The Episcopal Church embraces cremation as a reverent way to commit human bodies to God upon death. Our Book of Common Prayer assumes that the burial of the dead will be done in the church with the body present. Traditionally, Episcopal churches have graveyards situated on their grounds so that individuals could be born into eternal life from the church just as they had been born into the church through baptism—from womb to tomb. Today many congregations do not have the land resources to provide for burial in the ground so columbaria provide a reasonable alternative.
Our new columbarium unit will be consecrated on October 23 at the 10:30 a.m. Eucharist when Bishop Dena Harrison visits.
It is loving and responsible stewardship to make arrangements for your body upon death. Communicants of St. Stephen’s and their family members may purchase niches now by contacting Sylvia Swain, the administrative assistant, for the contract. There are fees involved and the purchase is not transferable.
You may also want to schedule an appointment with a member of the clergy to plan your funeral liturgy. The church can keep a copy of it on file so that your family members will know your desires when the time comes. It is a final gift you give to your loved ones by choosing the words and music you want them to hear. You may also wish to create a will, a living will, and a health care proxy, if you have not done so. Parents you will also want to choose guardians for your children.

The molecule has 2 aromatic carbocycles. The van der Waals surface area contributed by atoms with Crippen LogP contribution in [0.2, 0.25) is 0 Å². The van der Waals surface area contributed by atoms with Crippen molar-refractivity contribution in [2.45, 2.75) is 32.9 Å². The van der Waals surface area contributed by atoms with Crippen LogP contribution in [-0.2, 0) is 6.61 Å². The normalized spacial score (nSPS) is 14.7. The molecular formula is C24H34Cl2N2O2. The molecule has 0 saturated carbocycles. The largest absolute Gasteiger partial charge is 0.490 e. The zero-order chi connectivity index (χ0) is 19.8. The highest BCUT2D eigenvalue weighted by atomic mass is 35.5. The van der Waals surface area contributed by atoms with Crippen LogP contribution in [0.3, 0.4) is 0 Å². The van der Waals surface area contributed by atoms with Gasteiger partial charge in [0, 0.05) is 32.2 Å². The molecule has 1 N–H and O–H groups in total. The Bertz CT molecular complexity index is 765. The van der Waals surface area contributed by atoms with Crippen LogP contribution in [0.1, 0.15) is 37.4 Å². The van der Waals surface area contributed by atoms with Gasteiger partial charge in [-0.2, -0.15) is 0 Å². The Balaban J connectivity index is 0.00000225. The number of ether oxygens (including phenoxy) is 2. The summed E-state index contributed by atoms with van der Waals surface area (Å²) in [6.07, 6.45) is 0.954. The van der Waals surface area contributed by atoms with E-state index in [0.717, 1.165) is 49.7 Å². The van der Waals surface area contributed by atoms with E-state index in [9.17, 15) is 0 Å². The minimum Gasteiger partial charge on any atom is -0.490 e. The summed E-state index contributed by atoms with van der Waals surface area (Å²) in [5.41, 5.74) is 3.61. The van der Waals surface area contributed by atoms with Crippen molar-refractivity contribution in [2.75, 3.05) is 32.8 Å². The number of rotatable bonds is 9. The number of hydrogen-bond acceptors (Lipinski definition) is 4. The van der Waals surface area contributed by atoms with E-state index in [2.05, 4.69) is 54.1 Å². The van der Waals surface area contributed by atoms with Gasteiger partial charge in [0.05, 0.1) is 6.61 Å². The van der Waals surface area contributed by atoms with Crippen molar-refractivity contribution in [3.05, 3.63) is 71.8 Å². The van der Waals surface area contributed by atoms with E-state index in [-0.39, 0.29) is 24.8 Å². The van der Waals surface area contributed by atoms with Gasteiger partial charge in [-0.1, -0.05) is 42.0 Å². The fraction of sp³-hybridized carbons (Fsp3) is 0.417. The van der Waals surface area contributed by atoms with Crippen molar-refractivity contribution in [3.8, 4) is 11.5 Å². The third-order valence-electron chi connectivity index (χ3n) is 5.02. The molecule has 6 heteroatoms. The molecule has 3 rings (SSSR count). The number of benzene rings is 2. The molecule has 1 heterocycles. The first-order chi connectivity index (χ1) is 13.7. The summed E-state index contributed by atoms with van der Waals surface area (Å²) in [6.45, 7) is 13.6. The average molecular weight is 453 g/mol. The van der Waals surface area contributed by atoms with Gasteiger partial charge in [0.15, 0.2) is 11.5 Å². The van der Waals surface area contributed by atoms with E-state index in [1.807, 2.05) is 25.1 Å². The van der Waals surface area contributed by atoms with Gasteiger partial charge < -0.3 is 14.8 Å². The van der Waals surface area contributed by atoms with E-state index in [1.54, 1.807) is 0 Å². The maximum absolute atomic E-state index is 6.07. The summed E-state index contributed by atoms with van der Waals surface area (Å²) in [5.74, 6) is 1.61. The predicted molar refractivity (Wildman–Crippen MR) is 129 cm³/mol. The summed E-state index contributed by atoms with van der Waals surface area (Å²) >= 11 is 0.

Finally, as you consider your last wishes, you may also want to consider making a planned gift to St. Stephen’s Church or to the St. Stephen’s Endowment. You may bequeath land or money in your will. You may wish to make the church a beneficiary of life insurance or retirement accounts. Contact Karen Soh , our development director, if you have questions.
We all die. Choosing to make decisions about these last things does not hasten it, rather it can free us from worry and dread, knowing that whether we live or die we are the Lord’s.